9. Family Relationship. Not only is there a breakdown of the natural and wholesome relationship between man and women, there is a similar breakdown of the relationship between parent and child. Since the attitude towards society is an egalitarian instead of a functional one, human beings are viewed as having equal status. This has led to a situation wherein husband and wife, parent and child are regarded as equal voices in the family. We therefore sometimes have the situation where, instead of parents bringing up children, it is the children who bring up the parents. “The young shall put the elders to shame, the elders shall rise up before the little ones, the son shall disown the father and the daughter rise up against her mother.” We live in an atmosphere of other-directedness where only peers matter. There is, therefore, a large gap between the generations. This is due to a large extent to the permissive attitude parents have towards their young, and also because the young find themselves in a chaos created by adults. This has affected the jewish community as well, where there is increasing unhappiness and delinquency amongst the youth.

10. Order. The permissiveness of our generation with its concomitant disorder pervades many spheres of life. It shows itself in the chaotic character of much music, in the plastic arts, in painting and poetry. The artist expresses through his medium the tohu and bohu of our generation.

How Judaism Removes the Evils of the Permissive Society

We will now examine in detail how Judaism combats the various negative aspects of the permissive society which we have described.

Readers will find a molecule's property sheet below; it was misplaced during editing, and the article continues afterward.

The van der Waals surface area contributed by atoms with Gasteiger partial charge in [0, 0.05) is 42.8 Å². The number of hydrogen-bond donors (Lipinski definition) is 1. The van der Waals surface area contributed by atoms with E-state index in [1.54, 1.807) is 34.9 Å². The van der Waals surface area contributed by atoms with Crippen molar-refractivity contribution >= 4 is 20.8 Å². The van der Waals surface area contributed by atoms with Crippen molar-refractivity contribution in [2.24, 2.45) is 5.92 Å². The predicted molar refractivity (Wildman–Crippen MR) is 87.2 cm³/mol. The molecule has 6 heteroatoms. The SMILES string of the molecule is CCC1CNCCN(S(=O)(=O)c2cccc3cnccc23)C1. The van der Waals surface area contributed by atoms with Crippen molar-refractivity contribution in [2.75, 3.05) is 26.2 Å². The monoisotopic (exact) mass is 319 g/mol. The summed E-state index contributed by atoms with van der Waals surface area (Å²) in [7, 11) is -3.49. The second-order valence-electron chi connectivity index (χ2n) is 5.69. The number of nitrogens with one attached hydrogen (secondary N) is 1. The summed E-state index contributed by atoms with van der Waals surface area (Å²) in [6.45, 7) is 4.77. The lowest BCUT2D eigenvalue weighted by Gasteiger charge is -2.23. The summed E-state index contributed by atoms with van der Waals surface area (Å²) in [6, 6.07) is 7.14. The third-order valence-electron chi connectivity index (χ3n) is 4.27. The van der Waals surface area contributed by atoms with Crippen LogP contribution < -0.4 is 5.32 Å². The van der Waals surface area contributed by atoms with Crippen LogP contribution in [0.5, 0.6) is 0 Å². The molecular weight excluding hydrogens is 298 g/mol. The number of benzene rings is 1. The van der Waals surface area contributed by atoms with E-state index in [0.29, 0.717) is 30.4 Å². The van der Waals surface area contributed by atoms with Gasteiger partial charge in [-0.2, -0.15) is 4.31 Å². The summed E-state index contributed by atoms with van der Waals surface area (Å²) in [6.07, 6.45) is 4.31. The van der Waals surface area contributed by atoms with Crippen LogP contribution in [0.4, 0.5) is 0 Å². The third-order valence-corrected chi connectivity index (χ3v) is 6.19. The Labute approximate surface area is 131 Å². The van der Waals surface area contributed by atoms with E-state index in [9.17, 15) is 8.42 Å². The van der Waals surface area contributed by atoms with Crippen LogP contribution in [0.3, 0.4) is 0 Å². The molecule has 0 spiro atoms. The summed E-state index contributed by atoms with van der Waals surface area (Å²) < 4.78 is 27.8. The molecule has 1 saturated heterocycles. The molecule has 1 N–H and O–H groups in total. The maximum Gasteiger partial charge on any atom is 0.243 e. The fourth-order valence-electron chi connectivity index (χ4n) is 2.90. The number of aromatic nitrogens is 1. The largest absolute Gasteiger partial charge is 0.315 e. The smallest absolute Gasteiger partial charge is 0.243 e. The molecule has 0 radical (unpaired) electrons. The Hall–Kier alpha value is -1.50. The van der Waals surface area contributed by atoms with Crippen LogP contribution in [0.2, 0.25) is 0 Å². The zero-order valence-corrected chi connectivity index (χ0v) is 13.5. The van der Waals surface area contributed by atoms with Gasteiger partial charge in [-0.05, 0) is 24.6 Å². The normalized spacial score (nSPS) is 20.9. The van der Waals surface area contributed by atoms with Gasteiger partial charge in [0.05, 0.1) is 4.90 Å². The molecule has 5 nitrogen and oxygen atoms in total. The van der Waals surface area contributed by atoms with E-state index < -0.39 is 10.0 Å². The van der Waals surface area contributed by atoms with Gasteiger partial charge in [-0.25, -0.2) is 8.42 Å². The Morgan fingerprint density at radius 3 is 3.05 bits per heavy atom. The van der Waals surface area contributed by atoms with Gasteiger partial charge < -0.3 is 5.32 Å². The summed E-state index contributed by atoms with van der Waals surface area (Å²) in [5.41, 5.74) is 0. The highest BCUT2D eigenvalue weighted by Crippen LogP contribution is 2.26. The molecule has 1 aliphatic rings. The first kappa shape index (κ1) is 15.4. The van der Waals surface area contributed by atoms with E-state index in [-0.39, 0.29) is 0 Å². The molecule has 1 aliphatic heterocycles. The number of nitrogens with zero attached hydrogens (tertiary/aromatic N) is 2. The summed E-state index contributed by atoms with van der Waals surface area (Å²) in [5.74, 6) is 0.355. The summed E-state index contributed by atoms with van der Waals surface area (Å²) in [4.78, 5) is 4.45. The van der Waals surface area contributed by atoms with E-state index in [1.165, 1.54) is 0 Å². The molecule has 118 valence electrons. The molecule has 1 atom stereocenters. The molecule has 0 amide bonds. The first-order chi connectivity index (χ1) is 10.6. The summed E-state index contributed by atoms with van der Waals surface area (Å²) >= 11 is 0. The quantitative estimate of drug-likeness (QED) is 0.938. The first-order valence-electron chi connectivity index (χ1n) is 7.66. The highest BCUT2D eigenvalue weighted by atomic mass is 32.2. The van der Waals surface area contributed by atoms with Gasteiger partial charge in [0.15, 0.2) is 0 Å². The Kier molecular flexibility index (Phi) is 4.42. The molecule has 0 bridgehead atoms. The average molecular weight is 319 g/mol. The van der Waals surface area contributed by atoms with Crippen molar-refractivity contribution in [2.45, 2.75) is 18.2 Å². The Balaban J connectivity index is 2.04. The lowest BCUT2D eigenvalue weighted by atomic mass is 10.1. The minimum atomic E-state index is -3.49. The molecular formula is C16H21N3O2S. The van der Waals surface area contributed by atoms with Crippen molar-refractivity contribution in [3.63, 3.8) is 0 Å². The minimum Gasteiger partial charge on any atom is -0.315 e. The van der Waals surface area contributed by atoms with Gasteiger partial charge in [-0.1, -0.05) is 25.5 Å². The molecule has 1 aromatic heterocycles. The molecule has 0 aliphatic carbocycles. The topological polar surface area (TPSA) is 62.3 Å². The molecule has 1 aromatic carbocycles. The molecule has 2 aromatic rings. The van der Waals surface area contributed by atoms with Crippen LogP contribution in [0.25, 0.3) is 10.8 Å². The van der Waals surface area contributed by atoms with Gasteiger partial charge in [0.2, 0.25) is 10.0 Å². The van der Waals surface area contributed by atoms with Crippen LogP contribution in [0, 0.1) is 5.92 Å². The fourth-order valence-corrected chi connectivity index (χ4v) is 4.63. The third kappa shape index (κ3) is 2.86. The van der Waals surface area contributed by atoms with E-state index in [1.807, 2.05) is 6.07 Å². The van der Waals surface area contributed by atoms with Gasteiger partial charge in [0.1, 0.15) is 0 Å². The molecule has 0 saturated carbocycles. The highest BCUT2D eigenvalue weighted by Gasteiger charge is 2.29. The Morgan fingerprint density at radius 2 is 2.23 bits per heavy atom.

1. Morals. Through its belief in an absolute moral power and by instilling a constant consciousness of this power, Judaism developsin man firmness and stability in moral values. The Book of Koheleth, which begins by showing the relativity in nature, human behaviour and society and morals, ends with the words “the end of the matter, when every thing has been heard is: fear G-d and observe His commandments for this is the whole of man.” This means that by accepting the absolute code of the commandments of G-d all the relativities of life can be transformed into meaningful and stable modes of living. Man is created in the image of G-d — Tze!em Elokim

- indicating that he can relate himself to the absolute One, and by striving to imitate Him gain absolute significance for his life. This does not mean that the absolute code of objective ethics of Judaism does not take into consideration the subjective circumstances of the individual. As it is said in Proverbs: “The thief who stole because he is hungry will not be despised”. Our sages speak of the tinok shenishbah — of the infant who has been taken into captivity amongst idolators — who is not regarded as responsible for the sins he has committed. This is not to be confused with relativistic ethics; rather, in judging the behaviour of an individual, one must at all times take into consideration all the subjective aspects of his circumstances. The objective code of ethics remains stable and firm throughout.

2. Sanctions. The basic sanction of Jewish observance is a moral and religious one. In the Diaspora, these are the only sanctions which exist. The sense of guilt which this can create is better than the anxiety and neurosis which are the end-product of permissiveness. Through constant moral education — Torah study — respect for religious and moral authority is built up in the minds and hearts of committed Jews, which is in direct contrast to the lack of respect for authority which characterises student protest and unrest.

3. Insecurity. Instead of the spirit of insecurity which characterizes our age, Judaism inculcates bitachon and emunah, trust and firm belief, It teaches: “the L-rd is with me, I have no fear. What can man do unto me?... It is better to shelter with G-d than to trust in man.” The Gaon of Vilna explains that chasah, the root of the Hebrew word for “shelter”, means to trust when there has been no promise. In other words, it is better to rely upon G-d when there has been no clear promise than to rely upon the promise of man. The observance of the Sabbath, the symbols of the Sukah, the daily prayers and blessings bring about a situation of happiness and firmness in the life of a Jew. “Blessed is the man who trusts in the L-rd.”